We have created some documents to support you and your family with these conversations, particularly if you and your family are not in close contact. But you may also find the templates and information useful when thinking about how you communicate with close relatives. Of course, these are just ideas that you may want to adapt to suit your personal circumstances.
Please find below some suggested wording for an introductory letter/email or text message about hereditary transthyretin amyloidosis (also known as hATTR amyloidosis), which you may find helpful when making initial contact with distant family members, particularly if you and your family are not in close contact.
This correspondence should be addressed to relatives who are related by blood − in other words, family members who may share the same gene. This includes first-degree relatives (parents, grandparents, children, brothers, sisters, aunts, uncles, and cousins) and may include members of the extended family (such as great aunts, great uncles and second cousins, but not ‘in-laws’).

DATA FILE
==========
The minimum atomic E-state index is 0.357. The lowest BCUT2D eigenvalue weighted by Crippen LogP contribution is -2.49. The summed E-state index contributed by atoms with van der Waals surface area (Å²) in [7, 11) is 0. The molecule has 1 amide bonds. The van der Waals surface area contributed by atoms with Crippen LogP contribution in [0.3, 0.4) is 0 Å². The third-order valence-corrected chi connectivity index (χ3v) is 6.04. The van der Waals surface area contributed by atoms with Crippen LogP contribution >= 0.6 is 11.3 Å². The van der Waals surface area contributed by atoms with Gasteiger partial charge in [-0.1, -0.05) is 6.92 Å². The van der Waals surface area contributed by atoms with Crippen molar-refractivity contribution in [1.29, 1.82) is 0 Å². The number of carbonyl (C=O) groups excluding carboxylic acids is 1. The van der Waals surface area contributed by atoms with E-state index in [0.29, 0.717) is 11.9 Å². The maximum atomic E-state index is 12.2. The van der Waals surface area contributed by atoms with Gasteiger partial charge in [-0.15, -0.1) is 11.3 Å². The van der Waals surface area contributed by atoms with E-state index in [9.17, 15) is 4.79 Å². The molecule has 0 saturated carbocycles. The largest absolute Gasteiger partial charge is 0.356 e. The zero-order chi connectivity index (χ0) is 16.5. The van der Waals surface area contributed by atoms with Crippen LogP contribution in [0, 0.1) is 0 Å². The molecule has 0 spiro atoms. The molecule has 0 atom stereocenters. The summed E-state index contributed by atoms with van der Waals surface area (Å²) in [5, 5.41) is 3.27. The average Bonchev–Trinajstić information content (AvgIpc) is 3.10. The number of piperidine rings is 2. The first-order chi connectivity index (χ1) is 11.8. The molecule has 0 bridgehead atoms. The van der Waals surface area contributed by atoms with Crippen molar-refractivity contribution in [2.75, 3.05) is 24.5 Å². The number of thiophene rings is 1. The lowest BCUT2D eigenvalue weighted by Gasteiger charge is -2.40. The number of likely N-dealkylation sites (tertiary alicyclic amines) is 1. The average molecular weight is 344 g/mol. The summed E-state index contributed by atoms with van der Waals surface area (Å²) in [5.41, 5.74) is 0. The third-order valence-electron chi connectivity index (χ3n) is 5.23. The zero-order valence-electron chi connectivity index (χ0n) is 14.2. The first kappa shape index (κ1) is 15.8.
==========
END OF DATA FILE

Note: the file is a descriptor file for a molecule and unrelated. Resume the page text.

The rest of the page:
Dear [insert name],
This is [insert full name] and I’m [add detail on how you are related]. I’m contacting you because I’ve recently learned from my doctor that I have a rare condition that is hereditary (which means it runs in our family) among those who are related to me by blood. This may include members of our extended family, but not in-laws.
I can appreciate that you may have some questions. If you would like to know more, or to have a conversation about this, please do get in touch so that I can share some more information with you. I would be happy to email you or perhaps, we can arrange a time to [delete as appropriate] talk on the phone/meet up. My phone number is [add a phone number].
I hope you will think about getting in touch and look forward to hearing from you.
NP-CEMEA-00107 August 2021